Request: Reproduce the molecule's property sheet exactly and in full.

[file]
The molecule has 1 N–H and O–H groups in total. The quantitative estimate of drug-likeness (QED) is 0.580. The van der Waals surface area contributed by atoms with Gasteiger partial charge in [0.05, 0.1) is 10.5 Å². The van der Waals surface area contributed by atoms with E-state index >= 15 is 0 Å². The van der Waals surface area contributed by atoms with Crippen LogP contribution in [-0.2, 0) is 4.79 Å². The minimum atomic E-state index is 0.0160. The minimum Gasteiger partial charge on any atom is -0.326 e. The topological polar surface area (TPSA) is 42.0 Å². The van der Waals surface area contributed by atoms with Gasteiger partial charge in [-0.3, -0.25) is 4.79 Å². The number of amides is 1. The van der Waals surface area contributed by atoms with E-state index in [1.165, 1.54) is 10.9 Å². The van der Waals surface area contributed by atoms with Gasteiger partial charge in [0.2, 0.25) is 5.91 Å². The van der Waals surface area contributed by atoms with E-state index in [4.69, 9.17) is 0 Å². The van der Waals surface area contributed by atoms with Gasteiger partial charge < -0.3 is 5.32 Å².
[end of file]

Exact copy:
The molecule has 1 N–H and O–H groups in total. The quantitative estimate of drug-likeness (QED) is 0.580. The van der Waals surface area contributed by atoms with Gasteiger partial charge in [0.05, 0.1) is 10.5 Å². The van der Waals surface area contributed by atoms with E-state index >= 15 is 0 Å². The van der Waals surface area contributed by atoms with Crippen LogP contribution in [-0.2, 0) is 4.79 Å². The minimum atomic E-state index is 0.0160. The minimum Gasteiger partial charge on any atom is -0.326 e. The topological polar surface area (TPSA) is 42.0 Å². The van der Waals surface area contributed by atoms with Gasteiger partial charge in [-0.3, -0.25) is 4.79 Å². The number of amides is 1. The van der Waals surface area contributed by atoms with E-state index in [1.165, 1.54) is 10.9 Å². The van der Waals surface area contributed by atoms with Gasteiger partial charge in [0.2, 0.25) is 5.91 Å². The van der Waals surface area contributed by atoms with E-state index in [4.69, 9.17) is 0 Å². The van der Waals surface area contributed by atoms with Gasteiger partial charge < -0.3 is 5.32 Å².